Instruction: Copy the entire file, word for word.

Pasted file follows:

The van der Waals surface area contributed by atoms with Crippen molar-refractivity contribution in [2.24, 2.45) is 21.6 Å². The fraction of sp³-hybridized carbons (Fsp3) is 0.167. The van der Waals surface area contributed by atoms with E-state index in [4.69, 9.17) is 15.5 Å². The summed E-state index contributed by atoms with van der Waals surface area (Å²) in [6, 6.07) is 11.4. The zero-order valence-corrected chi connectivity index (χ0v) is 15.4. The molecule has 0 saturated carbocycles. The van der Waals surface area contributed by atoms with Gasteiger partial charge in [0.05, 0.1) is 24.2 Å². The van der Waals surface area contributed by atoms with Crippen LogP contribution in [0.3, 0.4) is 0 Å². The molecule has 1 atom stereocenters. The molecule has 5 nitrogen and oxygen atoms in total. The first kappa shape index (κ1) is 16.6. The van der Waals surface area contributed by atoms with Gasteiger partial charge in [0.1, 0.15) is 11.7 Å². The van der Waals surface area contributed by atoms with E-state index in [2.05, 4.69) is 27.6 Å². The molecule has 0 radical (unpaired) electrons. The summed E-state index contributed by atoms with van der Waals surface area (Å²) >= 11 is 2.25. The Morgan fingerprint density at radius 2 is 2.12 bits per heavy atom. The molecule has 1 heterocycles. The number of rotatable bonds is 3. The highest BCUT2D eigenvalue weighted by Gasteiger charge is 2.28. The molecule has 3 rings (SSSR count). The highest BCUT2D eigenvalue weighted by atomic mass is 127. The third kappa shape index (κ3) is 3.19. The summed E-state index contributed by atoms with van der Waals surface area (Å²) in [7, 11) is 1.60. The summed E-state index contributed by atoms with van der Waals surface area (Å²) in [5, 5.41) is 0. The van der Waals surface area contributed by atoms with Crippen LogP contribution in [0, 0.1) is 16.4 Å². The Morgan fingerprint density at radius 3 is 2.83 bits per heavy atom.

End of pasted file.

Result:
The van der Waals surface area contributed by atoms with Crippen molar-refractivity contribution in [2.24, 2.45) is 21.6 Å². The fraction of sp³-hybridized carbons (Fsp3) is 0.167. The van der Waals surface area contributed by atoms with E-state index in [4.69, 9.17) is 15.5 Å². The summed E-state index contributed by atoms with van der Waals surface area (Å²) in [6, 6.07) is 11.4. The zero-order valence-corrected chi connectivity index (χ0v) is 15.4. The molecule has 0 saturated carbocycles. The van der Waals surface area contributed by atoms with Gasteiger partial charge in [0.05, 0.1) is 24.2 Å². The van der Waals surface area contributed by atoms with Crippen LogP contribution in [0.3, 0.4) is 0 Å². The molecule has 1 atom stereocenters. The molecule has 5 nitrogen and oxygen atoms in total. The first kappa shape index (κ1) is 16.6. The van der Waals surface area contributed by atoms with Gasteiger partial charge in [0.1, 0.15) is 11.7 Å². The van der Waals surface area contributed by atoms with E-state index in [2.05, 4.69) is 27.6 Å². The molecule has 0 radical (unpaired) electrons. The summed E-state index contributed by atoms with van der Waals surface area (Å²) >= 11 is 2.25. The Morgan fingerprint density at radius 2 is 2.12 bits per heavy atom. The molecule has 1 heterocycles. The number of rotatable bonds is 3. The highest BCUT2D eigenvalue weighted by Gasteiger charge is 2.28. The molecule has 3 rings (SSSR count). The highest BCUT2D eigenvalue weighted by atomic mass is 127. The third kappa shape index (κ3) is 3.19. The summed E-state index contributed by atoms with van der Waals surface area (Å²) in [7, 11) is 1.60. The summed E-state index contributed by atoms with van der Waals surface area (Å²) in [5, 5.41) is 0. The van der Waals surface area contributed by atoms with Crippen LogP contribution in [0, 0.1) is 16.4 Å². The Morgan fingerprint density at radius 3 is 2.83 bits per heavy atom.